I note that in the BNSF timeline, it specifies the reduction of human inspections.  I do not see anything there that implies either that these could, or would, be extrapolated to zero as the system proves itself.  Now, I'm prepared to be wrong about this, but I have seen nothing so far that indicates the point of the advanced technology is to supplant either human oversight or human 'backstopping', nor would I believe that railroads would put full reliance in that idea.

As I think I said: if there are individual inspectors who routinely find 'excess' critical defects that both the automatic systems and subsequent human inspection prove 'not there', it may give railroads much greater incentive and proof to go to, say, the DOT OIG and petition to have different inspectors.  I'd expect that to reduce any temptation to impose punitive numbers of 'defects' fairly quickly, and reduce the practical careers of any inspectors so motivated no less so.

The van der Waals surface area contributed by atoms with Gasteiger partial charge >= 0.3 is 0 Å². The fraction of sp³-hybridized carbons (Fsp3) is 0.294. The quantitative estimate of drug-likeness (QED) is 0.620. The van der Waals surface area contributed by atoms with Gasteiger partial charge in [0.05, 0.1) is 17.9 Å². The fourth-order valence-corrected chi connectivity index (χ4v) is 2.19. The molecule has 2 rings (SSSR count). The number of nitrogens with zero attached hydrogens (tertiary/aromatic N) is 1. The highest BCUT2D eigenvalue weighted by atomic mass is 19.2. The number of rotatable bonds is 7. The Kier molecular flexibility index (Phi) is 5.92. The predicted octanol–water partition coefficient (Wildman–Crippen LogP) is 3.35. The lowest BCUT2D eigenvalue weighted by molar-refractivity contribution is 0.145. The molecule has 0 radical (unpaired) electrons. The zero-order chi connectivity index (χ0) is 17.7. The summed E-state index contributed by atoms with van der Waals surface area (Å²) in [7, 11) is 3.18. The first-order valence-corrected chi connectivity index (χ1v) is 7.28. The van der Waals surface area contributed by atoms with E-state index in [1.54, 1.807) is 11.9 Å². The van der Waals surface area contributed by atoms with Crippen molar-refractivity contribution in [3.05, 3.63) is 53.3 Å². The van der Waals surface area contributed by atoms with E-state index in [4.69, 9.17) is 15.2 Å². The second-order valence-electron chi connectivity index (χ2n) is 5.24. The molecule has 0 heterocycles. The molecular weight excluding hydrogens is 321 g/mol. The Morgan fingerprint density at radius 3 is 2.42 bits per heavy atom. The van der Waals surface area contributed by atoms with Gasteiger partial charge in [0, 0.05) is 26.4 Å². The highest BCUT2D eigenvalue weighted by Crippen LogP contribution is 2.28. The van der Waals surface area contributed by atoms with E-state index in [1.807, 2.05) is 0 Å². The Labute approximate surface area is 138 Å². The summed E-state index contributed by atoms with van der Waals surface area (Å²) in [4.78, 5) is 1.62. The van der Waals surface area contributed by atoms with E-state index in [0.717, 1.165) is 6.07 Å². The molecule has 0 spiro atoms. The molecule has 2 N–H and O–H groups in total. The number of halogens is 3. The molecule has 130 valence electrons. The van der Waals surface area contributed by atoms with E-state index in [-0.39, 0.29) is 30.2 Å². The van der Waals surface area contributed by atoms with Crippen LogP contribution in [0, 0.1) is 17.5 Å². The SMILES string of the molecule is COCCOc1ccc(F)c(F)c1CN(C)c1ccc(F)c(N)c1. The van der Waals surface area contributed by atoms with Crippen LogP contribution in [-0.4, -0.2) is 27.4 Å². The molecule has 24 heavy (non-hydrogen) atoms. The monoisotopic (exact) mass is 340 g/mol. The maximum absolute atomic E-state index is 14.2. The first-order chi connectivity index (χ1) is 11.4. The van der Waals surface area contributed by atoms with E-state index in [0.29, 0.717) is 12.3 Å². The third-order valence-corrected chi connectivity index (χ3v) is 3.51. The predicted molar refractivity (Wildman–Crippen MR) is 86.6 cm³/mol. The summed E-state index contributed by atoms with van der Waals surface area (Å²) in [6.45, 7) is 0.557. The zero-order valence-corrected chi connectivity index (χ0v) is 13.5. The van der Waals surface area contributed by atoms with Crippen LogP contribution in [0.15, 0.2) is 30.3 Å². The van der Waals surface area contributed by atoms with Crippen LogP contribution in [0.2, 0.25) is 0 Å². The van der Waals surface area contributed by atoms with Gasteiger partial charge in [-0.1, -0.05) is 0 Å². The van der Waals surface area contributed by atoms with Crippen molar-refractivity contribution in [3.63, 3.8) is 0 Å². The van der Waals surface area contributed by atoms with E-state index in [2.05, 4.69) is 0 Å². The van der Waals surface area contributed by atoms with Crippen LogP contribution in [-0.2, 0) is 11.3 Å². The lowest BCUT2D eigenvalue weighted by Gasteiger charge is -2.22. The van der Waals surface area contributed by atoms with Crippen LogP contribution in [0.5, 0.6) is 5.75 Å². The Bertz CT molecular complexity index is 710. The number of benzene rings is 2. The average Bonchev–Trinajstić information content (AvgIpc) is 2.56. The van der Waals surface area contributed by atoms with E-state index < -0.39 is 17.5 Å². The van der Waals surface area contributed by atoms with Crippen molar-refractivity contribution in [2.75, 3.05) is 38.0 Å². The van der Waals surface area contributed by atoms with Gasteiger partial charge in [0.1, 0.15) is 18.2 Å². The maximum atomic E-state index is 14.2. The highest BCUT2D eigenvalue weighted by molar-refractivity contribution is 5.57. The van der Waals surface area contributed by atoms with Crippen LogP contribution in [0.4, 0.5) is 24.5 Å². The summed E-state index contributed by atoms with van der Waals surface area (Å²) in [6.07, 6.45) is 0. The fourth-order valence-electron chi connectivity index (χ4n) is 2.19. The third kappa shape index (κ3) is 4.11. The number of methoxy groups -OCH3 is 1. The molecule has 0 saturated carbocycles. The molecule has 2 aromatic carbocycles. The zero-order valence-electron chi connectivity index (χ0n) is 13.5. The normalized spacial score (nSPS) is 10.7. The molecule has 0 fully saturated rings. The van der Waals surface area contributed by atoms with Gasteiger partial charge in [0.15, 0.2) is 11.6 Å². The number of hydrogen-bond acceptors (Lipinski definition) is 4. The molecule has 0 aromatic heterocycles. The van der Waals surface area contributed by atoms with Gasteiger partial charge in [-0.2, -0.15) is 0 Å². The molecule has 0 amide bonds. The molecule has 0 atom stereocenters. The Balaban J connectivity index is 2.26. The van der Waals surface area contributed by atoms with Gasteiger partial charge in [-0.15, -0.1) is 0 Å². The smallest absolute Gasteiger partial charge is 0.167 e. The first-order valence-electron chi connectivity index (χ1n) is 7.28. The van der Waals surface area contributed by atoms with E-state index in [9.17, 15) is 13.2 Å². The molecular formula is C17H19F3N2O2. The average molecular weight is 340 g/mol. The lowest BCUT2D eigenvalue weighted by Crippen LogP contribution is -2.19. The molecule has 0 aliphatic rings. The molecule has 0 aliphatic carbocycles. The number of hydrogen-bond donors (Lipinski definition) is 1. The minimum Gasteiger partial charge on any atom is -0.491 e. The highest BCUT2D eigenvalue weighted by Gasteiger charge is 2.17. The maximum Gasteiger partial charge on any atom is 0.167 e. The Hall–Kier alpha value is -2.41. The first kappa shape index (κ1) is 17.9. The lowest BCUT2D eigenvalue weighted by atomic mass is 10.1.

I believe that the automation is to ultimately replace most, but by no means all, human inspectors.  It's in line with all the other places they are using more automation.  

They have, or had, a pilot program to use hot box detectors at certain locations to do away with the 1000 (and maybe also the 1500 mile) air brake inspections for certain trains.  Less carmen to have to employ.

 

And the railroads have floated the idea of relieving the requirement of the daily locomotive inspections.

 

They ain't buying automation just for the heck of it.

Jeff

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Posted by charlie hebdo on Tuesday, January 21, 2020 5:30 PM

Precisely.